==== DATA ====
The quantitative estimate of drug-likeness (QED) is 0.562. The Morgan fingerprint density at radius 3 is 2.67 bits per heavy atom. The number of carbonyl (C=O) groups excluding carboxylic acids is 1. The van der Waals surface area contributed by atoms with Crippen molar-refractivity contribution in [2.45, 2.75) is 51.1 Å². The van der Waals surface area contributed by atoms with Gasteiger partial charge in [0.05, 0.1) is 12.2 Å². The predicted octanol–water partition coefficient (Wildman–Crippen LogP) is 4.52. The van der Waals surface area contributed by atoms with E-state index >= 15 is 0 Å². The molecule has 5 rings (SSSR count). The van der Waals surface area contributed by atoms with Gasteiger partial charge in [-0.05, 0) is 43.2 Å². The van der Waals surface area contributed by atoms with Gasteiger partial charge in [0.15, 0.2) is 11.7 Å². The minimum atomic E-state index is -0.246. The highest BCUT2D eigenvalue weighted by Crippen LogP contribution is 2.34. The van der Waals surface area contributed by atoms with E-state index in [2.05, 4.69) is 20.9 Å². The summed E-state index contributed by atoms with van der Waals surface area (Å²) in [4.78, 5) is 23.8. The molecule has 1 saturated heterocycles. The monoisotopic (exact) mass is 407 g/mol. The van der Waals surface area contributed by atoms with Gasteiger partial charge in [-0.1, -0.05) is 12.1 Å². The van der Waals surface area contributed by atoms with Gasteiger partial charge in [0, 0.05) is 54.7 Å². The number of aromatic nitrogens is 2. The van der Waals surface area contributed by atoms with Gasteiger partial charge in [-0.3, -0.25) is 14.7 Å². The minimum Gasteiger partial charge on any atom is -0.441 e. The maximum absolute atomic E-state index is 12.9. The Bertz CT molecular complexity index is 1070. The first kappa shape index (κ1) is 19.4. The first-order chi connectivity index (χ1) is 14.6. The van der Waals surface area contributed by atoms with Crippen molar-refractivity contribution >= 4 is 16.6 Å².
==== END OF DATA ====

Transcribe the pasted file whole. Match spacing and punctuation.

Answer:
The quantitative estimate of drug-likeness (QED) is 0.562. The Morgan fingerprint density at radius 3 is 2.67 bits per heavy atom. The number of carbonyl (C=O) groups excluding carboxylic acids is 1. The van der Waals surface area contributed by atoms with Crippen molar-refractivity contribution in [2.45, 2.75) is 51.1 Å². The van der Waals surface area contributed by atoms with Gasteiger partial charge in [0.05, 0.1) is 12.2 Å². The predicted octanol–water partition coefficient (Wildman–Crippen LogP) is 4.52. The van der Waals surface area contributed by atoms with E-state index >= 15 is 0 Å². The molecule has 5 rings (SSSR count). The van der Waals surface area contributed by atoms with Gasteiger partial charge in [-0.05, 0) is 43.2 Å². The van der Waals surface area contributed by atoms with Gasteiger partial charge in [0.15, 0.2) is 11.7 Å². The minimum atomic E-state index is -0.246. The highest BCUT2D eigenvalue weighted by Crippen LogP contribution is 2.34. The van der Waals surface area contributed by atoms with E-state index in [2.05, 4.69) is 20.9 Å². The summed E-state index contributed by atoms with van der Waals surface area (Å²) in [4.78, 5) is 23.8. The molecule has 1 saturated heterocycles. The monoisotopic (exact) mass is 407 g/mol. The van der Waals surface area contributed by atoms with Gasteiger partial charge in [-0.1, -0.05) is 12.1 Å². The van der Waals surface area contributed by atoms with Gasteiger partial charge in [0, 0.05) is 54.7 Å². The number of aromatic nitrogens is 2. The van der Waals surface area contributed by atoms with Gasteiger partial charge in [-0.3, -0.25) is 14.7 Å². The minimum Gasteiger partial charge on any atom is -0.441 e. The maximum absolute atomic E-state index is 12.9. The Bertz CT molecular complexity index is 1070. The first kappa shape index (κ1) is 19.4. The first-order chi connectivity index (χ1) is 14.6. The van der Waals surface area contributed by atoms with Crippen molar-refractivity contribution >= 4 is 16.6 Å².